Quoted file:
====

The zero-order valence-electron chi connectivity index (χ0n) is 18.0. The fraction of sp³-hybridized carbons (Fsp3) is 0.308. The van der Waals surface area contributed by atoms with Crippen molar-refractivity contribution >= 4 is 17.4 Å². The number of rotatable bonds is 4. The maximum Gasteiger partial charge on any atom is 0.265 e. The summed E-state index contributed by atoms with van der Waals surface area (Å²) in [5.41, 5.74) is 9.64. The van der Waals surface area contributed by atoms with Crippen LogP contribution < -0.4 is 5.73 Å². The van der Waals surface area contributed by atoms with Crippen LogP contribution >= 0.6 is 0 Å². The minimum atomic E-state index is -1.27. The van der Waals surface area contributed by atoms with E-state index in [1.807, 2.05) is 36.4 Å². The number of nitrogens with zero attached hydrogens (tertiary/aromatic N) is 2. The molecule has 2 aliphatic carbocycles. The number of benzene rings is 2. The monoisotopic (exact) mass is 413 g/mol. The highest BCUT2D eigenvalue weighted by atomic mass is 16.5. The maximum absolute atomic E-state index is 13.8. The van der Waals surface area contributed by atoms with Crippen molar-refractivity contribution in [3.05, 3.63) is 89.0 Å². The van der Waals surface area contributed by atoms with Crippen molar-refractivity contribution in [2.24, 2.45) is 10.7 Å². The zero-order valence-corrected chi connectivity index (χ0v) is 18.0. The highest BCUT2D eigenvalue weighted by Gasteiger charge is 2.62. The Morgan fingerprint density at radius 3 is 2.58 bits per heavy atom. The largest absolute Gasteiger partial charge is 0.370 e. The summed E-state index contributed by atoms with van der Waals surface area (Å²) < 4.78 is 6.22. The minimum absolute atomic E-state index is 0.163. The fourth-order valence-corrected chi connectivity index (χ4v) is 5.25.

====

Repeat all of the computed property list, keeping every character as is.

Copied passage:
The zero-order valence-electron chi connectivity index (χ0n) is 18.0. The fraction of sp³-hybridized carbons (Fsp3) is 0.308. The van der Waals surface area contributed by atoms with Crippen molar-refractivity contribution >= 4 is 17.4 Å². The number of rotatable bonds is 4. The maximum Gasteiger partial charge on any atom is 0.265 e. The summed E-state index contributed by atoms with van der Waals surface area (Å²) in [5.41, 5.74) is 9.64. The van der Waals surface area contributed by atoms with Crippen LogP contribution < -0.4 is 5.73 Å². The van der Waals surface area contributed by atoms with Crippen LogP contribution >= 0.6 is 0 Å². The minimum atomic E-state index is -1.27. The van der Waals surface area contributed by atoms with E-state index in [1.807, 2.05) is 36.4 Å². The number of nitrogens with zero attached hydrogens (tertiary/aromatic N) is 2. The molecule has 2 aliphatic carbocycles. The number of benzene rings is 2. The monoisotopic (exact) mass is 413 g/mol. The highest BCUT2D eigenvalue weighted by atomic mass is 16.5. The maximum absolute atomic E-state index is 13.8. The van der Waals surface area contributed by atoms with Crippen molar-refractivity contribution in [3.05, 3.63) is 89.0 Å². The van der Waals surface area contributed by atoms with Crippen molar-refractivity contribution in [2.24, 2.45) is 10.7 Å². The zero-order valence-corrected chi connectivity index (χ0v) is 18.0. The highest BCUT2D eigenvalue weighted by Gasteiger charge is 2.62. The Morgan fingerprint density at radius 3 is 2.58 bits per heavy atom. The largest absolute Gasteiger partial charge is 0.370 e. The summed E-state index contributed by atoms with van der Waals surface area (Å²) < 4.78 is 6.22. The minimum absolute atomic E-state index is 0.163. The fourth-order valence-corrected chi connectivity index (χ4v) is 5.25.